Prosecutors Seek Sanctions Against Steven Stewart’s Attorney
by Staff Writer
The U.S. Justice Department is pulling no punches in the “Bunkerville Retrial” of Eric Parker, Steven Stewart, Scott Drexler and Rick Lovelein currently underway in a federal courtroom in Las Vegas, Nevada.
During morning arguments on Tuesday, July 25, 2017, Acting U.S. Attorney Steven Myhre demanded that Judge Gloria Navarro impose sanction and punishment on the defense team, especially Steven Stewart’s court-appointed attorney Richard Tanasi. Prosecutors argued that Tanasi crossed a line during questioning of a witness the day before.
With the jury outside the courtroom, and the audience barely in their seats, Myrhe accused Tanasi of knowingly violating an ‘order in limine’ which prohibits the defense from mentioning forbidden topics. The day before, while questioning a witness named Trey Schillie, Tanasi had asked if Schillie feared being shot by Bureau of Land Management (BLM) agents. The topic of BLM conduct is strictly off limits according to an order imposed by the Judge just before the start of trial.
Trey Schillie, a tourist on vacation (who happened to be employed by the U.S. Forest Service in Colorado) was driving on I-15 northbound on April 12, 2014 when he found himself in the heart of the famed “Bundy standoff” that day. Schillie parked his car on the roadside and walked over to see what was happening. He took several now-famous photographs of the protesters in the wash below the bridge, and of the crowd on top of the northbound bridge. Among his photos was one of Defendant Eric Parker prone on the bridge with a rifle positioned in a crack between the bridge’s concrete barriers.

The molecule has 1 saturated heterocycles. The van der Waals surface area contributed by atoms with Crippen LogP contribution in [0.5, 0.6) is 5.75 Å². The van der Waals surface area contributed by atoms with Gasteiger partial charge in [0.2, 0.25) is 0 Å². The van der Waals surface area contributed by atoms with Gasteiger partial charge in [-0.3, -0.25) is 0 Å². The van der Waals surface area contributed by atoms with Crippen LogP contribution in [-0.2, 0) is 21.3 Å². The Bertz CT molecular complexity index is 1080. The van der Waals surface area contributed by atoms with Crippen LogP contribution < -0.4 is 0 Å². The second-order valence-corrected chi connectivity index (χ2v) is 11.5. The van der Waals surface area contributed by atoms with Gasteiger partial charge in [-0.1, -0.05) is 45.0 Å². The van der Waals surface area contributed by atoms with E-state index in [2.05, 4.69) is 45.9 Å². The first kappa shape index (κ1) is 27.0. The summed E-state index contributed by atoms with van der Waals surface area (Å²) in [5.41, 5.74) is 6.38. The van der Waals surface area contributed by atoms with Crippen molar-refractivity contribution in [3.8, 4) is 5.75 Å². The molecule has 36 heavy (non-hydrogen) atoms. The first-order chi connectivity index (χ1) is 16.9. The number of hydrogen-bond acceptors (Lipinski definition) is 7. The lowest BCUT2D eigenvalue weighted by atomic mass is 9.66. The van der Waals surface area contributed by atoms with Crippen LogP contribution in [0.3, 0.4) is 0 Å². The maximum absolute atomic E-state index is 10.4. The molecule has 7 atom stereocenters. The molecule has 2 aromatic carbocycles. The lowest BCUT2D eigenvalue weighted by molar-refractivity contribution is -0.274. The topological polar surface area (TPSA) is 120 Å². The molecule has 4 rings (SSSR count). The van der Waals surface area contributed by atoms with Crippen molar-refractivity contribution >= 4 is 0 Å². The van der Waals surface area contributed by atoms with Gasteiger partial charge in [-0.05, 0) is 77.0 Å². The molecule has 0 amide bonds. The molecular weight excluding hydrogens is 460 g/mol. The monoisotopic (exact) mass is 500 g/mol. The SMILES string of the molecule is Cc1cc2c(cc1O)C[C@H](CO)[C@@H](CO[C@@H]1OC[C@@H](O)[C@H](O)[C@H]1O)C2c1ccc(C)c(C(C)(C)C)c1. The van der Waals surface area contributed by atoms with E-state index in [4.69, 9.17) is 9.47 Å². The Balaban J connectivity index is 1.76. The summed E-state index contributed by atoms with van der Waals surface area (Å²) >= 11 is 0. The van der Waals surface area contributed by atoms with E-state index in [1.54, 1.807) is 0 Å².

At the end of his direct testimony and cross-examination, the jurors asked a series of questions of Schillie, and Schillie responded that he felt fear while standing on the bridge taking pictures. This left an obvious question that badly needed to be resolved: did Schillie feel fear from the protesters surrounding him on the bridge or from the armed BLM agents aiming weapons in his direction down below? The photos show several people (not just Parker) in crouching positions behind the concrete, indicating a fear on the bridge that federal agents might open fire on them.
Attorney Tanasi was virtually compelled to ask the obvious question of Mr. Schillie. Tanasi sought to pin down the witness, first asking if Schillie saw anyone on the bridge pointing weapons at him. Then Tanasi asked Schillie to affirm that the BLM agents at a distance in the Wash below were pointing weapons in his direction. The prosecution objected immediately, and Schillie never answered.
Trial continued with another witness on the afternoon of the 24th. But Tanasi’s ‘source-of-fear’ question was the focus of the prosecution the following morning. Prosecutor Myrhe demanded that Tanasi be punished for asking a forbidden question. Judge Navarro asked Myrhe what punishment he would recommend, and Myrhe responded that the defense (not just Tanasi but all the defense lawyers) should be made to disclose to the prosecution their closing arguments. The prosecution also demanded an instruction to the jury that BLM conduct is not an issue in the trial.
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